Document Detail


Combination of analytical and microbiological techniques to study the antimicrobial activity of a new active food packaging containing cinnamon or oregano against E. coli and S. aureus.
MedLine Citation:
PMID:  17551716     Owner:  NLM     Status:  MEDLINE    
Abstract/OtherAbstract:
The aim of this work is the optimization and application of a group of analytical and microbiological techniques in the study of the activity of essential oils (EOs) incorporated in a new antimicrobial packaging material and the research in depth of the interaction between the microbial cells and the individual compounds present in the active material. For this purpose the antimicrobial activity of the active packaging containing cinnamon or oregano was evaluated against E. coli and S. aureus. The vapour phase activity and the direct contact between the antimicrobial agents themselves, or once incorporated in the packaging material, and the microbial cells have been studied. The direct contact was studied using a broth dilution method. The vapour phase was evaluated by using a new method which involves the use of a filter disk containing the EOs. Furthermore, the kill time assay was used to determine the exposure time for the maximum efficiency in packaging, and transmission electron microscopy was used to investigate the antimicrobial activity and the possible mechanism of action against E. coli and S. aureus. Finally, the compounds absorbed by cells were identified. The results showed that the techniques used provide relevant information about the antibacterial activity of cinnamon and oregano in direct contact as well as in the vapour phase. The antimicrobial packaging showed a fast efficiency which supports its likely application as a food packaging material. Bacteria treated with EOs exhibit a wide range of significant abnormalities; these include formation of blebs, coagulation of cytoplasmatic constituents, collapse of the cell structure and lack of cytoplasmatic material. Some of these observations are correlated to the ability of some of these substances to disrupt envelop structure, especially the inner membrane. After an extraction from dead cells, cinnamaldehyde was detected by GC-MS in E. coli exposed to the active packaging containing cinnamon.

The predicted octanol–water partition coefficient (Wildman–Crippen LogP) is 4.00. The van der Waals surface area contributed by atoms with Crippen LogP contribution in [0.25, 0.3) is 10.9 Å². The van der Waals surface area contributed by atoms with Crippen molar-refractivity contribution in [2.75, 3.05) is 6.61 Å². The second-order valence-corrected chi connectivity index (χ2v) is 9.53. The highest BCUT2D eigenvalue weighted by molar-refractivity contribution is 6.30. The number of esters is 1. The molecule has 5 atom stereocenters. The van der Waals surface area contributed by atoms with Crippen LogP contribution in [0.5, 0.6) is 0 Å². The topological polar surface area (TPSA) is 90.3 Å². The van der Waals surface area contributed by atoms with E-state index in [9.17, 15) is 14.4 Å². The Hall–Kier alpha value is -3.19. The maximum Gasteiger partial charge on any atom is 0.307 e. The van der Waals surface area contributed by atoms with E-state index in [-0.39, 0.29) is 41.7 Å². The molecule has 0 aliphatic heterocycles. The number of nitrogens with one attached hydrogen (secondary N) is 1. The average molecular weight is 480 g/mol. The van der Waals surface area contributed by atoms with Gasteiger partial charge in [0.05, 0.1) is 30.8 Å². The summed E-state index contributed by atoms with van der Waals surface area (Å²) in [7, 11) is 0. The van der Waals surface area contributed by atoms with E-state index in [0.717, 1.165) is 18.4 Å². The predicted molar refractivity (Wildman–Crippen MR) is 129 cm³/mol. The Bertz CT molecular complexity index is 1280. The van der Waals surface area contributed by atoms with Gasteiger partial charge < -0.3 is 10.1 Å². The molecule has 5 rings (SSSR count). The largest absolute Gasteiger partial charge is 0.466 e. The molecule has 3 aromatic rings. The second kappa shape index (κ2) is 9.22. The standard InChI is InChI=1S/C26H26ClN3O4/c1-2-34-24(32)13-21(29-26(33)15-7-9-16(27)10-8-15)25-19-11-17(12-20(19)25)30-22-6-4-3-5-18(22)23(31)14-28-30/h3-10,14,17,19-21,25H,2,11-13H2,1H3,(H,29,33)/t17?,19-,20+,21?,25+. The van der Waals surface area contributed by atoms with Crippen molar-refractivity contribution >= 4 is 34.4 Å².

Authors:
R Becerril; R Gómez-Lus; P Goñi; P López; C Nerín
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Publication Detail:
Type:  Journal Article; Research Support, Non-U.S. Gov't     Date:  2007-06-06
Journal Detail:
Title:  Analytical and bioanalytical chemistry     Volume:  388     ISSN:  1618-2642     ISO Abbreviation:  Anal Bioanal Chem     Publication Date:  2007 Jul 
Date Detail:
Created Date:  2007-07-05     Completed Date:  2007-08-20     Revised Date:  2009-11-19    
Medline Journal Info:
Nlm Unique ID:  101134327     Medline TA:  Anal Bioanal Chem     Country:  Germany    
Other Details:
Languages:  eng     Pagination:  1003-11     Citation Subset:  IM    
Affiliation:
Lab Microbiología, Facultad de Medicina, Universidad de Zaragoza, c/Domingo Miral s/n, Zaragoza, Spain.
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MeSH Terms
Descriptor/Qualifier:
Anti-Infective Agents / pharmacology*
Chemistry Techniques, Analytical / methods
Cinnamomum zeylanicum / chemistry*
Escherichia coli / metabolism*
Food Microbiology*
Food Preservation / methods*
Food Technology
Gas Chromatography-Mass Spectrometry
Microbiological Techniques*
Microscopy, Electron, Transmission
Models, Chemical
Oils, Volatile / chemistry*
Origanum / chemistry*
Staphylococcus aureus / metabolism*
Time Factors
Chemical
Reg. No./Substance:
0/Anti-Infective Agents; 0/Oils, Volatile

From MEDLINE®/PubMed®, a database of the U.S. National Library of Medicine


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